I started this kit by washing off all the resin parts. They got a coat of gray primer to show any flaws or pin holes. I found a few that needed filling but not too many. I painted the cockpit light gray and highlighted the side panels in black with knobs and switch covers painted red. The different attitude controls, throttle and stick were added and painted up according to my reference material. The seat was painted a slightly darker shade of gray and the headrest and seat pan were painted dark red. There are two high-speed stabilizing fins that are glued to the seat. The directions are vague at best as to where to place them. Use your reference material here again. The instrument is painted light gray with black faced gauges and white details. A drop of Krystal Clear finished off the panel. I superglued it into place.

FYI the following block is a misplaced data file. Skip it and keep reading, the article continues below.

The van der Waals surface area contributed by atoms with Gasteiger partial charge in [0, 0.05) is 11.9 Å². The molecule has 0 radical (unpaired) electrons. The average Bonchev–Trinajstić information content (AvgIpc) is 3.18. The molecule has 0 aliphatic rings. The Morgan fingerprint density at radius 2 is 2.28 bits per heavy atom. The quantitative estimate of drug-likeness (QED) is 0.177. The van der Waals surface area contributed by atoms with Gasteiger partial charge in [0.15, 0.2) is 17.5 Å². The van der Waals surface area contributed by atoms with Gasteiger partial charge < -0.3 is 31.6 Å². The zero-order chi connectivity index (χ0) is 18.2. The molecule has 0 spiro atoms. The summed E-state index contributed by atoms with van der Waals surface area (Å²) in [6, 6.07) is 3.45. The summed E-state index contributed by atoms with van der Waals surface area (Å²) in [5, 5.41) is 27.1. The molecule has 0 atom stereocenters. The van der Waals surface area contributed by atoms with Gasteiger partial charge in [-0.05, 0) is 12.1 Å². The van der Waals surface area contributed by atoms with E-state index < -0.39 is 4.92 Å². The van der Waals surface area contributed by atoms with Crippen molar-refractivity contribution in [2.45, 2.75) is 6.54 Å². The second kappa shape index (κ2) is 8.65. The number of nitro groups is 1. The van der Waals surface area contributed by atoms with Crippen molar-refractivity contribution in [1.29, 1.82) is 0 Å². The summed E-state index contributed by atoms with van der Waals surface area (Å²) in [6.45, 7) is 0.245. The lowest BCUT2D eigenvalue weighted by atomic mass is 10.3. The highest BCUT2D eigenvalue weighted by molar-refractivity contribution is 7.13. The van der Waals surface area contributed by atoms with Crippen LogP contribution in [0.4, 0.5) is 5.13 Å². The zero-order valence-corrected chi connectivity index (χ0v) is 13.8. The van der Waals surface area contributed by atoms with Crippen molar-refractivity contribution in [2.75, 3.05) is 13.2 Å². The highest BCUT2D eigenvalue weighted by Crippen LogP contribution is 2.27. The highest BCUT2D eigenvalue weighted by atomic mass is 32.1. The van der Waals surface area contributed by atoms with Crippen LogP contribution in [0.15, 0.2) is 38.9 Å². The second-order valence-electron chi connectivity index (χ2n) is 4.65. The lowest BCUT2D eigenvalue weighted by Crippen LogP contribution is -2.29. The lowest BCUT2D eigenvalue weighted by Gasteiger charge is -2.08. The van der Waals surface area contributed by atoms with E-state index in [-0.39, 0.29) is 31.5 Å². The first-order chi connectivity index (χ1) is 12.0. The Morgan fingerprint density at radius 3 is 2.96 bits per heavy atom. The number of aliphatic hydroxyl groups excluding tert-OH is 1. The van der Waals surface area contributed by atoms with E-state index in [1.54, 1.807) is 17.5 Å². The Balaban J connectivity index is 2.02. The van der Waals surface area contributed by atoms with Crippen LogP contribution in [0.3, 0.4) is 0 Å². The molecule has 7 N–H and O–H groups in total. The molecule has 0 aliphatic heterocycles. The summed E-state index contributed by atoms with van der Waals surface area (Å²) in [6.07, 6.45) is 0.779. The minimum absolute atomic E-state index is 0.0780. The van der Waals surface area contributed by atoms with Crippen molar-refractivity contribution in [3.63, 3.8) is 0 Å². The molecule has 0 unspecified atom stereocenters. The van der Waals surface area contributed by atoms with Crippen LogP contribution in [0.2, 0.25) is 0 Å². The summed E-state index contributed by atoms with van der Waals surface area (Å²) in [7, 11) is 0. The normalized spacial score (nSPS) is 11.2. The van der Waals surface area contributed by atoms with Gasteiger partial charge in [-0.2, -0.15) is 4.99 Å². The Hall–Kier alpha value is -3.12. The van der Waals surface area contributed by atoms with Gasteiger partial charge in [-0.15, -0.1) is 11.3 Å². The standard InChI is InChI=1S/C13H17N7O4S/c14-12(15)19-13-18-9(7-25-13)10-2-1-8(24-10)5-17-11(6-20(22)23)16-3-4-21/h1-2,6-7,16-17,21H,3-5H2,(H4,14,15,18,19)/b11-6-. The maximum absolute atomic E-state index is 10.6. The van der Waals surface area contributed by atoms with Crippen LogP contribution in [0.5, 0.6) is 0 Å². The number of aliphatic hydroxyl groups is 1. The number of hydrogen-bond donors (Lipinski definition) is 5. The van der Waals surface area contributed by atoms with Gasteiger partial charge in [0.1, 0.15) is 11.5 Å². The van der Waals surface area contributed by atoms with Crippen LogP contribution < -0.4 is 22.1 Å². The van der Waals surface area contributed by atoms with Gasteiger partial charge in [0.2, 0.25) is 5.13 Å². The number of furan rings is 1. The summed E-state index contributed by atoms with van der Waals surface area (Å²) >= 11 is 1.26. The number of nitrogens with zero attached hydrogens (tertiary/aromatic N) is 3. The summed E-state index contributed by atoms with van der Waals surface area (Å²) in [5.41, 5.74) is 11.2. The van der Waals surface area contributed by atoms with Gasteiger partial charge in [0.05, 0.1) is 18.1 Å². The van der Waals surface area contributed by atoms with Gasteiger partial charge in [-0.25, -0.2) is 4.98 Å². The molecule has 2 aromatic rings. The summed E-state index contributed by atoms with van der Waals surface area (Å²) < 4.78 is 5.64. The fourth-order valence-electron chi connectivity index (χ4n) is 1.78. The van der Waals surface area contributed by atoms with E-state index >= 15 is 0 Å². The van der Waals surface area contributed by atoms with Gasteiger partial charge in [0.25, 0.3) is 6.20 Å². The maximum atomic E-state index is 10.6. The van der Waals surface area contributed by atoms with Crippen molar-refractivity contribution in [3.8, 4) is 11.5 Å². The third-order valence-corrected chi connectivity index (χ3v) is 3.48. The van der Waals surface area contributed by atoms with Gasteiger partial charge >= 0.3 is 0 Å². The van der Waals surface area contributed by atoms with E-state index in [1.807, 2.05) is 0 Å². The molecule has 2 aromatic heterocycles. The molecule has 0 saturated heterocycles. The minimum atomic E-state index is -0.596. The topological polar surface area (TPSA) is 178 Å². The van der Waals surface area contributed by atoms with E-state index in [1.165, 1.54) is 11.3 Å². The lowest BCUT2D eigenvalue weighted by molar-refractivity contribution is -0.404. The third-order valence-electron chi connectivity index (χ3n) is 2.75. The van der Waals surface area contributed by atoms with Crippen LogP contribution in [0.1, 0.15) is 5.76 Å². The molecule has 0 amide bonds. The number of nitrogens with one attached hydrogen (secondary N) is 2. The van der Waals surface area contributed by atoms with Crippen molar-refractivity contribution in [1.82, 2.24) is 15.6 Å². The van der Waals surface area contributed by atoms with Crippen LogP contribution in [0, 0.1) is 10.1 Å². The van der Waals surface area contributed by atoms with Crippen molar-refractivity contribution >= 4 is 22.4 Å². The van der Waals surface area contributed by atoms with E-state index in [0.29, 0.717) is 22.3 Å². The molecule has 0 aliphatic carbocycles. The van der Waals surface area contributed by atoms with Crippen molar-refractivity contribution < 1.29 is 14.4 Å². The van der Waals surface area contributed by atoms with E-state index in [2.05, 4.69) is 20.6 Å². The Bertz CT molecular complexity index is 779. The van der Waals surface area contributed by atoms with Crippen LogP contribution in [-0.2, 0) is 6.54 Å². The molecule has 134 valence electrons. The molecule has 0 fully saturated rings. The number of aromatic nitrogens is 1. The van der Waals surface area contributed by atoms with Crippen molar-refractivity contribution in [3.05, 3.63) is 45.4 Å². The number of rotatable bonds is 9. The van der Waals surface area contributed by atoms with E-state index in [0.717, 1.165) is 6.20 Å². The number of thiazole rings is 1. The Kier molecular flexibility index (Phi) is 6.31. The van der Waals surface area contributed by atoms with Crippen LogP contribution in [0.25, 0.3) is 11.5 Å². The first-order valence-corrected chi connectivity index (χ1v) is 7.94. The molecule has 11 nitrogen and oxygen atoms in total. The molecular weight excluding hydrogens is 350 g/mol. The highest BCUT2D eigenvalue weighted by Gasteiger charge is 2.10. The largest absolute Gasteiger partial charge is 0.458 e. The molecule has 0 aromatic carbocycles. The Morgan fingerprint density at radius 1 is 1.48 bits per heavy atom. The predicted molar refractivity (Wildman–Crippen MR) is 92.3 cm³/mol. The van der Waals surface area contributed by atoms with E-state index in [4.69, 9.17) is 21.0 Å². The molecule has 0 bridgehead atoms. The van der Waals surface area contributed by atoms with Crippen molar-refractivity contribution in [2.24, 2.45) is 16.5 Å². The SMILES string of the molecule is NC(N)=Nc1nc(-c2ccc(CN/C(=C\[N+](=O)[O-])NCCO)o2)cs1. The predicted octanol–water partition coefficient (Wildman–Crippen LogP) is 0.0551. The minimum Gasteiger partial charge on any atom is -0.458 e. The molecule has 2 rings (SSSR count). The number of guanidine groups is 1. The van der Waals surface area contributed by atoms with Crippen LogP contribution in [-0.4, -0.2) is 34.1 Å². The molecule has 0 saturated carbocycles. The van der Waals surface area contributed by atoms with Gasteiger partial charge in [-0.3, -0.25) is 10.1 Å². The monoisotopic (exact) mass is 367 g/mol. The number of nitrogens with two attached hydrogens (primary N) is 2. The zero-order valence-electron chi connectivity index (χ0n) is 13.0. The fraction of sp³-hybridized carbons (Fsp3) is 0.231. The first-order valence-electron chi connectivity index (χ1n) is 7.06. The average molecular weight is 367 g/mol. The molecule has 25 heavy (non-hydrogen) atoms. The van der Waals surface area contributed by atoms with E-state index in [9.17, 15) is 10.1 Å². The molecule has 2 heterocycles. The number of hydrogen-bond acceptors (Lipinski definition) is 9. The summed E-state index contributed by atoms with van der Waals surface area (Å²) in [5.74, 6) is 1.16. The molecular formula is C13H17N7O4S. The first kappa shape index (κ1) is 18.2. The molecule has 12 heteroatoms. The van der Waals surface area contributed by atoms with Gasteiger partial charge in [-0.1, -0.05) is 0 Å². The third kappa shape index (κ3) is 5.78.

The windscreen is next. It is made of two pieces and split right down the middle. It is the weakest part of this kit. I tried to vac-u-form the canopy a couple of times but could never get the right shape. One of my failed attempts became the donor glass for the inside of the oval shaped lenses.